The first surprise was parking.
Along the narrow road in North Cheyenne Cañon Park, past the Mount Cutler/Muscoco trail that was full this early morning, we found plenty of space at the new Daniels Pass trailhead.
The path was not without people – we passed several – but the next surprise was to find almost the same number on foot and on wheels. We had expected mostly mountain bikers. After all, Daniels Pass and the adjacent Sweetwater Canyon loops were built with this group in mind, built by mountain bike specialists.
But the new trails in one of Colorado Springs’ top outdoor destinations were also built for others. That was the stated goal of the project years along the way. Previously ridden almost exclusively by downhill thrill seekers, Daniels Pass was reconfigured in an effort to appeal to runners and casual hikers.
From what we heard on this visit, mission accomplished.
“It’s a wonderful addition,” said Susie Milani, a longtime North Cheyenne Cañon hiker.
Hers was a glowing review we heard in the middle of the summer debut of the trail system. Stretching nearly 7 miles, it is the largest addition to the park in recent memory, pushing the boundaries of exploration westward.
“I love it,” said another regular hiker, Dan Sanchez. “It’s as good as any trail here.”
It includes a short rugged trail for hikers to the summit of Mount Muscoco, offering an alternate route to the highest point across all of the city parks.
There was a stop for Milani this morning. “It’s a much better way to do Muscoco,” she said.
There is one option from the top of Daniels Pass, which swings up about 2 miles from the trailhead. Mountain bikers instead approach from Gold Camp Road during longer cross-country rides that now include eight laps of Sweetwater Canyon. They were held on the side of the ridge opposite Daniels Pass.
Here at the top we found a couple of mountain bikers. Before their soaring descent of Daniels Pass, over rolls and turns, through trees and rock gardens, they split beta on a laid out map. Some curious hikers familiarized themselves with the trails.
“Have fun, ladies,” said one of the riders, Doug Hugill, as the group continued toward 3 miles of options in forested Sweetwater Canyon.
Hugill called the system “a gem” and saw it as much needed. He saw it take pressure off trails here in North Cheyenne Cañon and elsewhere, at popular riding hubs like Palmer and Ute Valley parks.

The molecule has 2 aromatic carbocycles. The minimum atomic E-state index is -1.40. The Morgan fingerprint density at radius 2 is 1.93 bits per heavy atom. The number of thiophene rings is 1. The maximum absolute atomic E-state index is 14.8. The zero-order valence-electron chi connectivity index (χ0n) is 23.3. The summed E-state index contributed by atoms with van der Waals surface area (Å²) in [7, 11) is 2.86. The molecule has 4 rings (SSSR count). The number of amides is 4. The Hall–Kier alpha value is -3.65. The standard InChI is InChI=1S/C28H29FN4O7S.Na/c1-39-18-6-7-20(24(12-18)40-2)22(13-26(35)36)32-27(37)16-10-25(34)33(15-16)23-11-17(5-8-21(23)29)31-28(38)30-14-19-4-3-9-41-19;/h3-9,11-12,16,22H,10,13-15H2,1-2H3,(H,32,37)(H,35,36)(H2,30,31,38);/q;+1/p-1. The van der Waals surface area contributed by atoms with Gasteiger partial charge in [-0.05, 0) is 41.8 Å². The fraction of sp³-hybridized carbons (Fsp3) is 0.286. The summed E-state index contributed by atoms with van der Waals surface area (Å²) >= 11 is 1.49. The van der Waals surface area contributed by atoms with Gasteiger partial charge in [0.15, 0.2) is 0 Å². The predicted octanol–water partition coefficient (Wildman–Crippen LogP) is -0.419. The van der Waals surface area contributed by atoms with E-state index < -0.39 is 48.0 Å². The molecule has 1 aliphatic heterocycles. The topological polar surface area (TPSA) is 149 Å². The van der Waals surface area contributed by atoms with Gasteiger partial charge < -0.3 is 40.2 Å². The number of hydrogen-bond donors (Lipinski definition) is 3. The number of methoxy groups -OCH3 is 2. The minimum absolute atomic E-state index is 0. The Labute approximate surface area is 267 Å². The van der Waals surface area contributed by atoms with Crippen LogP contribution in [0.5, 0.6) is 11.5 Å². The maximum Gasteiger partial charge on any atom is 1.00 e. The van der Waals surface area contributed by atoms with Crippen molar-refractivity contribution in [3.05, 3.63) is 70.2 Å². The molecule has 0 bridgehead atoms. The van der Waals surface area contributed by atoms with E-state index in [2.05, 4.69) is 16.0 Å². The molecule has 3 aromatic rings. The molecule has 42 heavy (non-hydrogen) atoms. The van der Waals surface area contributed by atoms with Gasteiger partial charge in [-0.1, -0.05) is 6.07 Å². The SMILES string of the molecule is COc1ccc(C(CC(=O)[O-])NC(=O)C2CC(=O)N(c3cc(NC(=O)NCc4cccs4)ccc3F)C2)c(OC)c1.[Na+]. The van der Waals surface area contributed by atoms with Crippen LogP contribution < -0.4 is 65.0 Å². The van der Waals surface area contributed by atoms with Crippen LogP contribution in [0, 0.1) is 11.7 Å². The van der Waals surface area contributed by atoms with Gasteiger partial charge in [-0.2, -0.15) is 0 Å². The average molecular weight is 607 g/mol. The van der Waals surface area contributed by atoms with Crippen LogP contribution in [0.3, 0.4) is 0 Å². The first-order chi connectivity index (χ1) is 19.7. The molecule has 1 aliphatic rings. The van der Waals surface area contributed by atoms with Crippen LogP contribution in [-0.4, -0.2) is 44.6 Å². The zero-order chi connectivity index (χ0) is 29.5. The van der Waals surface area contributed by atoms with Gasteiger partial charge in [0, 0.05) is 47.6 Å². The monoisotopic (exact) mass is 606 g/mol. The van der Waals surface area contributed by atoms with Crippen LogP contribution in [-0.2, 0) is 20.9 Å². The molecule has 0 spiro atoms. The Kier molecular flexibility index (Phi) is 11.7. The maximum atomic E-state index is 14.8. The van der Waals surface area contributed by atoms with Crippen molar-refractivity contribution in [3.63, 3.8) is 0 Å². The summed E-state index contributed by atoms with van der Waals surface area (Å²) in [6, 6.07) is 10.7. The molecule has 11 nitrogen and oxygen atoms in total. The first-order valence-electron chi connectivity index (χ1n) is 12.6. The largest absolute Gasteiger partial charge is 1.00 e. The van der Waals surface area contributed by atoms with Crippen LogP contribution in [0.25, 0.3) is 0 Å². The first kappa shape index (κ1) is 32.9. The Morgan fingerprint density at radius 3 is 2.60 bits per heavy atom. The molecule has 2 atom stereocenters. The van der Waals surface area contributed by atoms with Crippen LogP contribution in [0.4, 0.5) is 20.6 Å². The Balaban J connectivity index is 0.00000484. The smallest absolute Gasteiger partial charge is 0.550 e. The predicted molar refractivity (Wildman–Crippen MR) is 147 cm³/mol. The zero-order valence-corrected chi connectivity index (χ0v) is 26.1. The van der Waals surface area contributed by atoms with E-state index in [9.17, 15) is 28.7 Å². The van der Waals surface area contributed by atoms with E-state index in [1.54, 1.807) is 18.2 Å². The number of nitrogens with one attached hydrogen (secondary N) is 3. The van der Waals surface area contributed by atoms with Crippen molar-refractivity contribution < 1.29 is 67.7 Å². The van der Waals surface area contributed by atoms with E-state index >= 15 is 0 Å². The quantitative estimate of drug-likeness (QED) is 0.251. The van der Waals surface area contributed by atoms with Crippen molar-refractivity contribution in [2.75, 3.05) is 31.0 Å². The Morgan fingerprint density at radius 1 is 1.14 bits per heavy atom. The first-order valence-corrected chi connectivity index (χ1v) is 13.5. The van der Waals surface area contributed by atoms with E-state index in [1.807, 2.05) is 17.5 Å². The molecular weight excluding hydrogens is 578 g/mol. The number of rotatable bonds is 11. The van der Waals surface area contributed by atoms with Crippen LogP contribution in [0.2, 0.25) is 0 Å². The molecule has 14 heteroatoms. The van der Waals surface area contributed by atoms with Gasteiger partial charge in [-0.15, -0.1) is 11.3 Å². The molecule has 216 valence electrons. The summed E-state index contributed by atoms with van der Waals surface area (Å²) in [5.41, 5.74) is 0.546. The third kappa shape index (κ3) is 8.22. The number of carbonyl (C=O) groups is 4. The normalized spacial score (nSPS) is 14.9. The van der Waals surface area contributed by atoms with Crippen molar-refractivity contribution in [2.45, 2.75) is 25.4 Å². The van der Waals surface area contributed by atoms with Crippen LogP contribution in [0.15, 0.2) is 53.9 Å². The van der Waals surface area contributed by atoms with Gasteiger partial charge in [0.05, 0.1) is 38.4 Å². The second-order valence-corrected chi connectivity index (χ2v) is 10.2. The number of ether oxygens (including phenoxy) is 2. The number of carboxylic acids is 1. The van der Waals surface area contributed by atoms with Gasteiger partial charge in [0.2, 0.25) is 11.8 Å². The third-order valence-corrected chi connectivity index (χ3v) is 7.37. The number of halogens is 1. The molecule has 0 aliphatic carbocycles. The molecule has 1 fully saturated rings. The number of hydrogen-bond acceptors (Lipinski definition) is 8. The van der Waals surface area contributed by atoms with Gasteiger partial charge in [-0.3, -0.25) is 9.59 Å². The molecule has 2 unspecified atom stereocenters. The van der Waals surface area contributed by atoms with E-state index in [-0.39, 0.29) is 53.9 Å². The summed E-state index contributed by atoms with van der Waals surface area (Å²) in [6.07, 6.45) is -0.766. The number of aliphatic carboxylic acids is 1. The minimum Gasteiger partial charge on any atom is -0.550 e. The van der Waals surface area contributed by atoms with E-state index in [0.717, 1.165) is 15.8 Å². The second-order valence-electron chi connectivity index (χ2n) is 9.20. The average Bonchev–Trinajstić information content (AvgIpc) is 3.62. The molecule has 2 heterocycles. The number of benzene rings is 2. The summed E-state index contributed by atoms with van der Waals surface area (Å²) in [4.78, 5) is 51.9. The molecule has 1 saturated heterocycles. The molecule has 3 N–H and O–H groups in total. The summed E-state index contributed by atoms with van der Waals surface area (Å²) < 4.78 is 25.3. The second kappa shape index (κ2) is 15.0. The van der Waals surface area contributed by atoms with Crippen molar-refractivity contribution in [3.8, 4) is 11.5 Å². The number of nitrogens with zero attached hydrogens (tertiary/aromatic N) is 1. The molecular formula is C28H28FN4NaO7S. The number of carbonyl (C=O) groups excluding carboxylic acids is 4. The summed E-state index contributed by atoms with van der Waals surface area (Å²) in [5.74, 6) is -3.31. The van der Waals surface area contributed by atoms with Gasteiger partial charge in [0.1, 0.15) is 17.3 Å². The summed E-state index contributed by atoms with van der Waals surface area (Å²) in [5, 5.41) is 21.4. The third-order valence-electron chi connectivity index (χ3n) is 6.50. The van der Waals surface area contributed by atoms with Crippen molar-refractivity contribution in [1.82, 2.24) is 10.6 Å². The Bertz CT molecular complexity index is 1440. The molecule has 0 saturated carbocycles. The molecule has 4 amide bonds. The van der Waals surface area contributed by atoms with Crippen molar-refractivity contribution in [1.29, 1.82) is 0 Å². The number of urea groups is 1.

“With so many people in town now, they had to open up new things,” Hugill said. “Plus, the scenery is incredible.”
His buddy, Dave Meyer, agreed. He sounded excited for the trails that make up a new leg of the Pikes Peak Apex, the four-day race returning for a third year in September.
Still, “old-school” riders may miss the steep, gnarly nature of the former Daniels Pass, Meyer acknowledged. Count him among the missing stone obstacles that were lost during the reroute.
Hard feelings reach Sweetwater Canyon. The 200 hectares were central to the city’s swap with The Broadmoor in 2016 which saw the privatization of the meadow called Strawberry Fields.
“Although it can probably be done faster by a young guy on a bike, Sweetwater Canyon is pretty much an all-day excursion for most of the rest of us,” said Kent Obee, a longtime parks advocate. “It’s certainly not a substitute for the easy access to Strawberry.”
Cory Sutela, executive director of the mountain bike group Medicine Wheel Trail Advocates, has sympathized with those sentiments.
“But if you take a step back, I mean, 61/2 miles of new trails, that’s a big addition,” he said in an earlier interview. “I really hope some of these opponents can say, ‘Well, at least something good came of it’.”
And while some riders yearn for more rocks and roots, runners may be happy to find the trail system as is. One is Sara Striegel.
“It’s very drivable,” she said. “It’s not crazy, but it’s still challenging enough. You get the highs and lows without having to use electricity.”
Striegel ran Sweetwater Canyon as he drove up about 20 miles, connecting the trails with others in the park. Along with Mount Muscoco and Gold Camp Road, the system connects to the Columbine Trail, which runs along the canyon. Another spur leads to Helen Hunt Falls.
This speaks to a purpose for the new system — “a game changer by adding some significant loops and connections,” said David Deitemeyer, who oversaw the project with the city parks department.
Another purpose was to provide a “wilderness experience,” he said. Sweetwater Canyon “is kind of unlike any other place in our park system. You just feel so removed from the hustle and bustle of everyday life.”
This is how Milani felt on the trip. She wasn’t sure how far she wanted to go this day, but the possibilities seemed endless.
“I want to explore more,” she said.